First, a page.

The Tap Controller FSM is an ingenious design. Observe the red arrow lines, no matter where we are, we will eventually return to Reset State on applying a sequence of 1’s. Here’s a question. What do you think, how many maximum sequences of 1 are required to reset the FSM?
Well, the answer is five.
If the current state is ShiftDR/ ShiftIR or CaptureDR/ CaptureIR. You can trace the red signals yourself. Now you can easily figure out the reason for the TRST is to be an optional TAP.
The state machine is controlled by TMS TAP input. We can shift into any state by altering the sequence of the input (i.e., TMS TAP). We can also hold into a specific state by continuously holding TMS TAP at zero. We can reset the FSM, as we discussed. Hence, the whole state machine can be controlled with just one input pin. Very smart!
JTAG Registers are classified into three types:
- Data registers (DR):
- Bypass register (BR)
- Boundary Scan Register (BSR)
- Instruction Register (IR)
- Optional Register
The first two are mandatory registers. There can also be few optional registers providing extra functionality as per the manufacturer. So, the vendors can easily upgrade this with their own testing functionality.
The TDI TAP is broadcasted to all the registers. The state machine decides whether the register captures the data or blocks it. The state machine can be controlled by the user using the TMS TAP. We can shift to any desired state to capture data, or we can also block the entry of data in IR as well as DR. Don’t worry, later we will have a thorough exercise of data movements and testing. This is just an introduction to have a glimpse of the functionality provided by JTAG.
The purpose of the Bypass register is to provide a shortcut from TDI to TDO . The structure of a bypass register is straightforward. It is just one-bit flip-flop. When the control signal ShiftDR is equal to logic-1, we can shift our test data from TDI to TDO. In this way, we provide a shortcut through this chip, so this chip is not tested by JTAG if it is already verified or you trust the chip.
In the above example,
No. of I/O pins in each chip = 4+4 = 8
Clock cycles required to test one pattern in single chip = 8+8+8 = 24
Clock cycles required to test one pattern in two chips = 24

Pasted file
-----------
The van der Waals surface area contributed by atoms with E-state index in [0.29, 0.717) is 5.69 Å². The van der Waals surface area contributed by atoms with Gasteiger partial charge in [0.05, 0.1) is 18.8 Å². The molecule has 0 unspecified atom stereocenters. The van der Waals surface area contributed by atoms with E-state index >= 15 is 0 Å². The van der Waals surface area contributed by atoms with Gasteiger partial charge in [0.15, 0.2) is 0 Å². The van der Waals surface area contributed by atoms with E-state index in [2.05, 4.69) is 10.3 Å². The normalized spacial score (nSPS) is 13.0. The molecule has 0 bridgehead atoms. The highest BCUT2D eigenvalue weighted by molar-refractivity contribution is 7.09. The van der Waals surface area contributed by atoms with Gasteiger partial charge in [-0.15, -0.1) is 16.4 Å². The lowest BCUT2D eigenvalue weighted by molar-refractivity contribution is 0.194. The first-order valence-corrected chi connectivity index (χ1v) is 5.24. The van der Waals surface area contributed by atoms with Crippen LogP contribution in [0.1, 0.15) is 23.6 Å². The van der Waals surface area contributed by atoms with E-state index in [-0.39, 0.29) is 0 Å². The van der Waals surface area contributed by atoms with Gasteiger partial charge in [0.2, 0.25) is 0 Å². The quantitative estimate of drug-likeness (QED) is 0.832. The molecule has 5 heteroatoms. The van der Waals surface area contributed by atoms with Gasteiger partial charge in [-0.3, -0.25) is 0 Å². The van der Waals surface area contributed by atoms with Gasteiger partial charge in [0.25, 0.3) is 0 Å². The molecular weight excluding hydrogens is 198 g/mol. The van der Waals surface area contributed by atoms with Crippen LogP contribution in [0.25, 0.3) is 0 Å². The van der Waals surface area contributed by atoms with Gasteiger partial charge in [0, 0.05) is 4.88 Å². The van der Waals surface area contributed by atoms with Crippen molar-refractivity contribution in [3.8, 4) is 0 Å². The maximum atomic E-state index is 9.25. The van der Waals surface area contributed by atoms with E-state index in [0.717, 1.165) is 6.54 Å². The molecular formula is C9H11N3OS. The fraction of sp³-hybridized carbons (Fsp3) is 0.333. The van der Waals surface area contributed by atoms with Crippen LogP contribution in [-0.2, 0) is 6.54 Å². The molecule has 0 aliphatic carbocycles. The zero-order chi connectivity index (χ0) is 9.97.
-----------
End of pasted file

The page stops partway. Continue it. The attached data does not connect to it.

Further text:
Clock cycles required to test one pattern in all three chips = 24
Since this is serial communication, there is a disadvantage that we need to pass the data to all the three chips. So, no matter how many chips you test, you will always require 24 clocks.
But this can be solved using a Bypass Register! Say you trust the chip 1, so only one clock cycle would be required if you use the Bypass Register path (shown in red arrow).
Clock cycles required to test one pattern in two chips (using BR) = 1+8+8 = 17
That’s a 29% reduction in test time!
Boundary Scan Register
Boundary Scan Register (BSC) is the most critical register. It has the power to control or observe the system I/O pins. Let’s dive deep into the internal structure of the input Boundary Scan Cell.
Each input BSC has:
2 flip-flops: Capture/Scan FF, Output FF
2 Control Signals: ShiftDR, Mode
2 Clocks: ClockDR, UpdateDR
The two control signals support four different operations:
Let’s understand the different operations of BSC:
Here’s a summary of all input BSC operations from an eagle’s view.
Output Boundary Scan Cells have an exact similar structure and functionality as input BSC. The only difference being, the System Logic is on the left, while the System Pin is on the right.
The purpose of the Instruction Register is to shift in instructions from TDI TAP. It stores the JTAG instructions for the Instruction Decoder. It is very similar to Boundary Scan Register as it also has two layers of FFs. The first layer comprises the Scan flip-flop, and the second layer consists of the Output flip-flop.
For loading the instruction, we need to:
- Hold the control signal ShiftIR to logic-1.
- Shift the data from the TDI TAP into the Instruction Register with each subsequent trigger of ClockIR.